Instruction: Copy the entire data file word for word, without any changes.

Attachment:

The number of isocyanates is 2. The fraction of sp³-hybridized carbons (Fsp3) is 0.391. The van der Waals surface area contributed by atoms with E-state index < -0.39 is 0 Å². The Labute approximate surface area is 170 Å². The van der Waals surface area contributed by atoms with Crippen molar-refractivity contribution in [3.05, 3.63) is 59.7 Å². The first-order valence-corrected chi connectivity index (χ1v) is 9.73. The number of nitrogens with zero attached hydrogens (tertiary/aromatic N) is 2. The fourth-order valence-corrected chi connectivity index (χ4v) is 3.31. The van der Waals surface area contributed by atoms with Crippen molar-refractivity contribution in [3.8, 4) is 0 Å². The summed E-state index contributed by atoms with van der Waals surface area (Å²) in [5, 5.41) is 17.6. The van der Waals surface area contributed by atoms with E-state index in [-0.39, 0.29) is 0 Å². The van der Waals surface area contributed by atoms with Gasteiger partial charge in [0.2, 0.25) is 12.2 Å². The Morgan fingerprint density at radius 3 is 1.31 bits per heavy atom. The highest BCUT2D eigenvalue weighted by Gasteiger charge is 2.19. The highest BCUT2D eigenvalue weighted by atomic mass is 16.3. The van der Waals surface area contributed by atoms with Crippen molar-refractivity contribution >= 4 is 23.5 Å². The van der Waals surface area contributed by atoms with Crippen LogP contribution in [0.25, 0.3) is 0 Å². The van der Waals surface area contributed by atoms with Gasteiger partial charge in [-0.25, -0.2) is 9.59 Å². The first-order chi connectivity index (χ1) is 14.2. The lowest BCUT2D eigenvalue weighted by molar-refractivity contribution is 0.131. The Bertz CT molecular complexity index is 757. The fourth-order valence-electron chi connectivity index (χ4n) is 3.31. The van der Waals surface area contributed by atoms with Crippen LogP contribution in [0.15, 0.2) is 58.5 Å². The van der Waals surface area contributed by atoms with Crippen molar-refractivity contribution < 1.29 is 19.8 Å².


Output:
The number of isocyanates is 2. The fraction of sp³-hybridized carbons (Fsp3) is 0.391. The van der Waals surface area contributed by atoms with E-state index < -0.39 is 0 Å². The Labute approximate surface area is 170 Å². The van der Waals surface area contributed by atoms with Crippen molar-refractivity contribution in [3.05, 3.63) is 59.7 Å². The first-order valence-corrected chi connectivity index (χ1v) is 9.73. The number of nitrogens with zero attached hydrogens (tertiary/aromatic N) is 2. The fourth-order valence-corrected chi connectivity index (χ4v) is 3.31. The van der Waals surface area contributed by atoms with Crippen molar-refractivity contribution in [3.8, 4) is 0 Å². The summed E-state index contributed by atoms with van der Waals surface area (Å²) in [5, 5.41) is 17.6. The van der Waals surface area contributed by atoms with E-state index in [-0.39, 0.29) is 0 Å². The van der Waals surface area contributed by atoms with Gasteiger partial charge in [0.2, 0.25) is 12.2 Å². The Morgan fingerprint density at radius 3 is 1.31 bits per heavy atom. The highest BCUT2D eigenvalue weighted by Gasteiger charge is 2.19. The highest BCUT2D eigenvalue weighted by atomic mass is 16.3. The van der Waals surface area contributed by atoms with Crippen molar-refractivity contribution >= 4 is 23.5 Å². The van der Waals surface area contributed by atoms with Crippen LogP contribution in [0.25, 0.3) is 0 Å². The van der Waals surface area contributed by atoms with Gasteiger partial charge in [-0.25, -0.2) is 9.59 Å². The first-order chi connectivity index (χ1) is 14.2. The lowest BCUT2D eigenvalue weighted by molar-refractivity contribution is 0.131. The Bertz CT molecular complexity index is 757. The fourth-order valence-electron chi connectivity index (χ4n) is 3.31. The van der Waals surface area contributed by atoms with Crippen LogP contribution in [0.15, 0.2) is 58.5 Å². The van der Waals surface area contributed by atoms with Crippen molar-refractivity contribution < 1.29 is 19.8 Å².